U.S. pulls licenses from Qualcomm, Intel to prevent chip shipments to Huawei

U.S. pulls licenses from Qualcomm, Intel to prevent chip shipments to Huawei

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Before Huawei was able to obtain the 7nm Kirin 9000s 5G chipsets from SMIC for last year’s Mate 60 line, the last 5G chips it equipped on a flagship phone were the Kirin 9000 SoCs that powered 2020’s Mate 40 series. That year the U.S. changed its export rules so that foundries using American technology to manufacture chips were banned from shipping cutting-edge chips to Huawei.

When Huawei ran out of inventory of its Kirin 9000 chips, Qualcomm was able to obtain a license to ship versions of its Snapdragon application processors to Huawei that were tweaked not to work with 5G networks. These chips were used to power 2022’s P50 and Mate 50 phones, and last year’s P60. But when Huawei was able to obtain 5G chips from China’s largest foundry, SMIC, U.S. lawmakers were extremely upset even if the chips were produced using a process node (7nm) two generations behind TSMC, and Samsung Foundry. And the lawmakers are getting even.

Sources have informed Bloomberg that the U.S. has revoked licenses given to Qualcomm and Intel that allow them to sell chips to Huawei. Those who spoke to Bloomberg on condition of anonymity said that the move will affect U.S. chip sales to Huawei for its phones and laptops. House Foreign Affairs Committee Chairman Michael McCaul (R-TX) confirmed the administration’s actions saying that the idea is to prevent China from developing advanced AI.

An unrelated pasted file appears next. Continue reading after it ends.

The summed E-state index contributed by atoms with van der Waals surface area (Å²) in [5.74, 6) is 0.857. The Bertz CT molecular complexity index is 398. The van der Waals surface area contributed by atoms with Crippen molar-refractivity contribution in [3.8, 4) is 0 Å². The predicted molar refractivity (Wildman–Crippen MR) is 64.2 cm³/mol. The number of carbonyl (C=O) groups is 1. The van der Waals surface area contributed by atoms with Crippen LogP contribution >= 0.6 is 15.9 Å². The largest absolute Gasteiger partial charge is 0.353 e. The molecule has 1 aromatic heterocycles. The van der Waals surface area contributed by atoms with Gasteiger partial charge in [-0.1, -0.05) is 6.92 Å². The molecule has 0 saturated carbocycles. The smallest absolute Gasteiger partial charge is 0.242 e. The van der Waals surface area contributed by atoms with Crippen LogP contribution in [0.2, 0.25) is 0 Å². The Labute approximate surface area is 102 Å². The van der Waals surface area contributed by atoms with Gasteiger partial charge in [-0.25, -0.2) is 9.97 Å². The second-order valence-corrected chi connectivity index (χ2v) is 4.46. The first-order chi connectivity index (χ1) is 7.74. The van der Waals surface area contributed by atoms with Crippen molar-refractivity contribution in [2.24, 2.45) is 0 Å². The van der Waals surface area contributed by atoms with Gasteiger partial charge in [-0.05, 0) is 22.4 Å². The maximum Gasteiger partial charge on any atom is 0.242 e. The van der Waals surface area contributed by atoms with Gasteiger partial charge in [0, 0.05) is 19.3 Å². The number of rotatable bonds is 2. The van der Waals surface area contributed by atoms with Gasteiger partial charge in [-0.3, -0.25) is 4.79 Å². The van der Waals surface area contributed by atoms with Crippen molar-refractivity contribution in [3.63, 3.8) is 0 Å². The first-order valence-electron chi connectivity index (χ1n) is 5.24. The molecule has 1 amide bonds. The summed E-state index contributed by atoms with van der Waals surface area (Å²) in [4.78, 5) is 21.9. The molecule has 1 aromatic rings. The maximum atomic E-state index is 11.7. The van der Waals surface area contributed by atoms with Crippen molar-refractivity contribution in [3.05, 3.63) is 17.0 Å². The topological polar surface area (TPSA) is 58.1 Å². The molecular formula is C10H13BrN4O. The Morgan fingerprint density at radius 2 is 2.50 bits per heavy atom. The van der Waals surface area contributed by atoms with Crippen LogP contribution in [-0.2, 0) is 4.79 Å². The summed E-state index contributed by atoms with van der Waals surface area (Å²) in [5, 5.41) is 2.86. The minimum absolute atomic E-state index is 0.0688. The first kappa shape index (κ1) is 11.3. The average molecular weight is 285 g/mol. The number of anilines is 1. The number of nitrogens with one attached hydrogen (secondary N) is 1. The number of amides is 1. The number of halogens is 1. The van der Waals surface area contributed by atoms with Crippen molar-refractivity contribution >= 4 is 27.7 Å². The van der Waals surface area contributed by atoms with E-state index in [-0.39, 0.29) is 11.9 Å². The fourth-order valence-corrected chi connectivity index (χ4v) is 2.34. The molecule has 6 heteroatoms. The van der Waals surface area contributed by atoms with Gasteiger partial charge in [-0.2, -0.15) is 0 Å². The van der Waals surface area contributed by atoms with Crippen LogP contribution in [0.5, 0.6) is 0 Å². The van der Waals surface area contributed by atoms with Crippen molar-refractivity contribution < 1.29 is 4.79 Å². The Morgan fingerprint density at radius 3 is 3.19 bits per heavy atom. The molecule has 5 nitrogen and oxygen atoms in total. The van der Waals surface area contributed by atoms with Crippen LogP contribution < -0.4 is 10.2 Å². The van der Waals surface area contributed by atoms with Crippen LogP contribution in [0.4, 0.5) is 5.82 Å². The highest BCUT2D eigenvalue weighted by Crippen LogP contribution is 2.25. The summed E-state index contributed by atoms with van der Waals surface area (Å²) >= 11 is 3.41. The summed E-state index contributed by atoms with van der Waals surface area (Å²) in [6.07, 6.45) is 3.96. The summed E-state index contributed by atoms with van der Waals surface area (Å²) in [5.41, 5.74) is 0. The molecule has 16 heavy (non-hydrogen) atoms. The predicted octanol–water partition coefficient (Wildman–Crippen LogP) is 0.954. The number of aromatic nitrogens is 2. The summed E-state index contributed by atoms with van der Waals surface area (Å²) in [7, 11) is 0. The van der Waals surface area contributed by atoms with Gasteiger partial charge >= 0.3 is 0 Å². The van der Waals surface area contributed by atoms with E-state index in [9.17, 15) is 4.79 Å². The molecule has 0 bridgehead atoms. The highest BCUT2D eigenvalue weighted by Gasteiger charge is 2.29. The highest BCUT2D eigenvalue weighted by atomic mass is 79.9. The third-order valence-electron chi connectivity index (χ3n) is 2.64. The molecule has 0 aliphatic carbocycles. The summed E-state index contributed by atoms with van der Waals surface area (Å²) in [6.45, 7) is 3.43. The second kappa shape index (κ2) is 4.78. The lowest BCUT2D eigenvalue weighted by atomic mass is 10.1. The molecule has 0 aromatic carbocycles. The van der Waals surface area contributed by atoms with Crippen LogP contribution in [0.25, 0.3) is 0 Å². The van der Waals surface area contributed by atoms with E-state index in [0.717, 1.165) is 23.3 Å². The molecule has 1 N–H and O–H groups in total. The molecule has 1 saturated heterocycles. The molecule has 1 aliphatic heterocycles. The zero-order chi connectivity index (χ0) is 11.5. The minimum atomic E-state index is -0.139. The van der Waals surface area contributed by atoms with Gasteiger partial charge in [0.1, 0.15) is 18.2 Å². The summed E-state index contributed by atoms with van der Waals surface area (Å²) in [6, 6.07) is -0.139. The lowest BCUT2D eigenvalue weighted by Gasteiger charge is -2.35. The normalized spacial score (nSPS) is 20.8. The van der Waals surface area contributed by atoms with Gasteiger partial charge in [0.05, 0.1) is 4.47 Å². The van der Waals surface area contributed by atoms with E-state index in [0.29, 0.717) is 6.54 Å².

McCaul said, “It’s blocking any chips sold to Huawei.” Talking about Qualcomm and Intel, McCaul added, “Those are two companies we’ve always worried about being a little too close to China. The House Foreign Affairs Committee Chairman was briefed about the decision to pull the licenses from Qualcomm and Intel. The U.S. is considering adding sanctions to six Chinese firms that American officials fear could supply Huawei with chips.

In a statement made Tuesday, the U.S. Commerce Department said, “We continuously assess how our controls can best protect our national security and foreign policy interests.” Meanwhile, Qualcomm says that its business with Huawei has been dropping, is extremely limited, and it will soon be selling absolutely no chips to the Chinese firm.

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